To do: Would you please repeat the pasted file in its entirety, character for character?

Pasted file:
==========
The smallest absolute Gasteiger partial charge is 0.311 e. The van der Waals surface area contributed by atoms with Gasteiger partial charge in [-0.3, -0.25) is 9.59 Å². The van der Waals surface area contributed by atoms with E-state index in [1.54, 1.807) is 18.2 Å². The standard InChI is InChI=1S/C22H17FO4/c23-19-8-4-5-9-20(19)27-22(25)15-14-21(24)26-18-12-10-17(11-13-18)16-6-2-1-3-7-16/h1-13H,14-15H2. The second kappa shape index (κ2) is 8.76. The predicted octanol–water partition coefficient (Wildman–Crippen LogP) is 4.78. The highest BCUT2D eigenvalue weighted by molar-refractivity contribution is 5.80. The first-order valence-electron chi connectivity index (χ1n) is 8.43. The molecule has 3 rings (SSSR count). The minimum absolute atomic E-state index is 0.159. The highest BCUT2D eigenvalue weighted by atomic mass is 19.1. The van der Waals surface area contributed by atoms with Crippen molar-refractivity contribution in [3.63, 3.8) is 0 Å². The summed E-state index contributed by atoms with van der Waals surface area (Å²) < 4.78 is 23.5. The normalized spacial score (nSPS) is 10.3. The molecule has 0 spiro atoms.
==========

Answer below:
The smallest absolute Gasteiger partial charge is 0.311 e. The van der Waals surface area contributed by atoms with Gasteiger partial charge in [-0.3, -0.25) is 9.59 Å². The van der Waals surface area contributed by atoms with E-state index in [1.54, 1.807) is 18.2 Å². The standard InChI is InChI=1S/C22H17FO4/c23-19-8-4-5-9-20(19)27-22(25)15-14-21(24)26-18-12-10-17(11-13-18)16-6-2-1-3-7-16/h1-13H,14-15H2. The second kappa shape index (κ2) is 8.76. The predicted octanol–water partition coefficient (Wildman–Crippen LogP) is 4.78. The highest BCUT2D eigenvalue weighted by molar-refractivity contribution is 5.80. The first-order valence-electron chi connectivity index (χ1n) is 8.43. The molecule has 3 rings (SSSR count). The minimum absolute atomic E-state index is 0.159. The highest BCUT2D eigenvalue weighted by atomic mass is 19.1. The van der Waals surface area contributed by atoms with Crippen molar-refractivity contribution in [3.63, 3.8) is 0 Å². The summed E-state index contributed by atoms with van der Waals surface area (Å²) < 4.78 is 23.5. The normalized spacial score (nSPS) is 10.3. The molecule has 0 spiro atoms.